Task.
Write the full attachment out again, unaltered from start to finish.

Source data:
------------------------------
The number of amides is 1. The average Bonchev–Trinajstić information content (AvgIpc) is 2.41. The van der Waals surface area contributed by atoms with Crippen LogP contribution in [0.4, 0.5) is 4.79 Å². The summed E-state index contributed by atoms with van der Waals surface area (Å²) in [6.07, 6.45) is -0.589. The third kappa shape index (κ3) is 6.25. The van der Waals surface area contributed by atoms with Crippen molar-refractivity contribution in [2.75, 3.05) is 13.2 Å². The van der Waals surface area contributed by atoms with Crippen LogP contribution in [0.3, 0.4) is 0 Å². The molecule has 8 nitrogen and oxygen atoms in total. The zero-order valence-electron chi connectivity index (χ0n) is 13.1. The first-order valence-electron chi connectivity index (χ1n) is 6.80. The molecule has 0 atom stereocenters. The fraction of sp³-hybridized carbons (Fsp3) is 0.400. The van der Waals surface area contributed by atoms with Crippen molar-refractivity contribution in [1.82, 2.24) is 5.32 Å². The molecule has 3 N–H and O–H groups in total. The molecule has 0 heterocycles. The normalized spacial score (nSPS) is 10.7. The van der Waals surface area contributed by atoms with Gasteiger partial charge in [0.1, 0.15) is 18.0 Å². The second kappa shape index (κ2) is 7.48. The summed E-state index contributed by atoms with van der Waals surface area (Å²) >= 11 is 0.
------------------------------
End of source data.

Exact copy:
The number of amides is 1. The average Bonchev–Trinajstić information content (AvgIpc) is 2.41. The van der Waals surface area contributed by atoms with Crippen LogP contribution in [0.4, 0.5) is 4.79 Å². The summed E-state index contributed by atoms with van der Waals surface area (Å²) in [6.07, 6.45) is -0.589. The third kappa shape index (κ3) is 6.25. The van der Waals surface area contributed by atoms with Crippen molar-refractivity contribution in [2.75, 3.05) is 13.2 Å². The van der Waals surface area contributed by atoms with Crippen LogP contribution in [0.3, 0.4) is 0 Å². The molecule has 8 nitrogen and oxygen atoms in total. The zero-order valence-electron chi connectivity index (χ0n) is 13.1. The first-order valence-electron chi connectivity index (χ1n) is 6.80. The molecule has 0 atom stereocenters. The fraction of sp³-hybridized carbons (Fsp3) is 0.400. The van der Waals surface area contributed by atoms with Crippen molar-refractivity contribution in [1.82, 2.24) is 5.32 Å². The molecule has 3 N–H and O–H groups in total. The molecule has 0 heterocycles. The normalized spacial score (nSPS) is 10.7. The van der Waals surface area contributed by atoms with Gasteiger partial charge in [0.1, 0.15) is 18.0 Å². The second kappa shape index (κ2) is 7.48. The summed E-state index contributed by atoms with van der Waals surface area (Å²) >= 11 is 0.